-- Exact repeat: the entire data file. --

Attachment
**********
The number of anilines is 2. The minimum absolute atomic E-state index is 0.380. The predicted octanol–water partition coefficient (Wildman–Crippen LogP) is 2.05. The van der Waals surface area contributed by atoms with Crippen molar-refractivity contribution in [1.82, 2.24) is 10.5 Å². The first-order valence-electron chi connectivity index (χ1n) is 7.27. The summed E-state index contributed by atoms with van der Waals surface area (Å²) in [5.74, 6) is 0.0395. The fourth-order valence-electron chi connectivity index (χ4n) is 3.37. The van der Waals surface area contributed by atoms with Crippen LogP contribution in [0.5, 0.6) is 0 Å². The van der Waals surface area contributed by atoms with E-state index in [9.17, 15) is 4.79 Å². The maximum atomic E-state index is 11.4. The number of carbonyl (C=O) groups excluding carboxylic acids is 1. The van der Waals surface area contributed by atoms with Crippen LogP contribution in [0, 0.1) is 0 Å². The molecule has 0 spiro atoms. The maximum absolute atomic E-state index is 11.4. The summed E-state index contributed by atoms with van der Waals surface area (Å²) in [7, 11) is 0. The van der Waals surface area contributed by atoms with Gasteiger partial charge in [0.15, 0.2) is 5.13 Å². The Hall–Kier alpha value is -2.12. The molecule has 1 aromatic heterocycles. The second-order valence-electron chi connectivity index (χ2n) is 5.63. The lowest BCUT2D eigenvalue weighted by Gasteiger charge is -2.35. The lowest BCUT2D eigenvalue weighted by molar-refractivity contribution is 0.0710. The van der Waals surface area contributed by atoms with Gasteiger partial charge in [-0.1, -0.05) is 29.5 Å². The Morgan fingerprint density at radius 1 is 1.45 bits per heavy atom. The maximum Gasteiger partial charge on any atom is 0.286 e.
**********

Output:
The number of anilines is 2. The minimum absolute atomic E-state index is 0.380. The predicted octanol–water partition coefficient (Wildman–Crippen LogP) is 2.05. The van der Waals surface area contributed by atoms with Crippen molar-refractivity contribution in [1.82, 2.24) is 10.5 Å². The first-order valence-electron chi connectivity index (χ1n) is 7.27. The summed E-state index contributed by atoms with van der Waals surface area (Å²) in [5.74, 6) is 0.0395. The fourth-order valence-electron chi connectivity index (χ4n) is 3.37. The van der Waals surface area contributed by atoms with Crippen LogP contribution in [0.5, 0.6) is 0 Å². The van der Waals surface area contributed by atoms with E-state index in [9.17, 15) is 4.79 Å². The maximum atomic E-state index is 11.4. The number of carbonyl (C=O) groups excluding carboxylic acids is 1. The van der Waals surface area contributed by atoms with Crippen LogP contribution in [0, 0.1) is 0 Å². The molecule has 0 spiro atoms. The maximum absolute atomic E-state index is 11.4. The summed E-state index contributed by atoms with van der Waals surface area (Å²) in [7, 11) is 0. The van der Waals surface area contributed by atoms with Gasteiger partial charge in [0.15, 0.2) is 5.13 Å². The Hall–Kier alpha value is -2.12. The molecule has 1 aromatic heterocycles. The second-order valence-electron chi connectivity index (χ2n) is 5.63. The lowest BCUT2D eigenvalue weighted by Gasteiger charge is -2.35. The lowest BCUT2D eigenvalue weighted by molar-refractivity contribution is 0.0710. The van der Waals surface area contributed by atoms with Gasteiger partial charge in [-0.1, -0.05) is 29.5 Å². The Morgan fingerprint density at radius 1 is 1.45 bits per heavy atom. The maximum Gasteiger partial charge on any atom is 0.286 e.